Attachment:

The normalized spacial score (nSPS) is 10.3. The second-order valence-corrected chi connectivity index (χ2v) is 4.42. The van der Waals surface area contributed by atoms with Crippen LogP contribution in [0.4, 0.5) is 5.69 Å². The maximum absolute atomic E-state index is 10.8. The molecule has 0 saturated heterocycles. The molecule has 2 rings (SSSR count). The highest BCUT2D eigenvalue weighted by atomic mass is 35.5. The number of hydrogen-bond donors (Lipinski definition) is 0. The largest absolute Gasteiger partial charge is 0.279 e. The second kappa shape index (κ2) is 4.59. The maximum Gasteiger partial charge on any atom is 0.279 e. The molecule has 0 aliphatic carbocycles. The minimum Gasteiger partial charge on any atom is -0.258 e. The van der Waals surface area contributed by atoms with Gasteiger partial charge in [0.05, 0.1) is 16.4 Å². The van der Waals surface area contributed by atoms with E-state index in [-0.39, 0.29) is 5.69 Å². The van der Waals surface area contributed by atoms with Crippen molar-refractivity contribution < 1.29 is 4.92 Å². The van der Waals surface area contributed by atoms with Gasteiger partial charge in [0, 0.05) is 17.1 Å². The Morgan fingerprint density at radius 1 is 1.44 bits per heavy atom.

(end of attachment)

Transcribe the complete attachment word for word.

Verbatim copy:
The normalized spacial score (nSPS) is 10.3. The second-order valence-corrected chi connectivity index (χ2v) is 4.42. The van der Waals surface area contributed by atoms with Crippen LogP contribution in [0.4, 0.5) is 5.69 Å². The maximum absolute atomic E-state index is 10.8. The molecule has 0 saturated heterocycles. The molecule has 2 rings (SSSR count). The highest BCUT2D eigenvalue weighted by atomic mass is 35.5. The number of hydrogen-bond donors (Lipinski definition) is 0. The largest absolute Gasteiger partial charge is 0.279 e. The second kappa shape index (κ2) is 4.59. The maximum Gasteiger partial charge on any atom is 0.279 e. The molecule has 0 aliphatic carbocycles. The minimum Gasteiger partial charge on any atom is -0.258 e. The van der Waals surface area contributed by atoms with Gasteiger partial charge in [0.05, 0.1) is 16.4 Å². The van der Waals surface area contributed by atoms with E-state index in [-0.39, 0.29) is 5.69 Å². The van der Waals surface area contributed by atoms with Crippen molar-refractivity contribution < 1.29 is 4.92 Å². The van der Waals surface area contributed by atoms with Gasteiger partial charge in [0, 0.05) is 17.1 Å². The Morgan fingerprint density at radius 1 is 1.44 bits per heavy atom.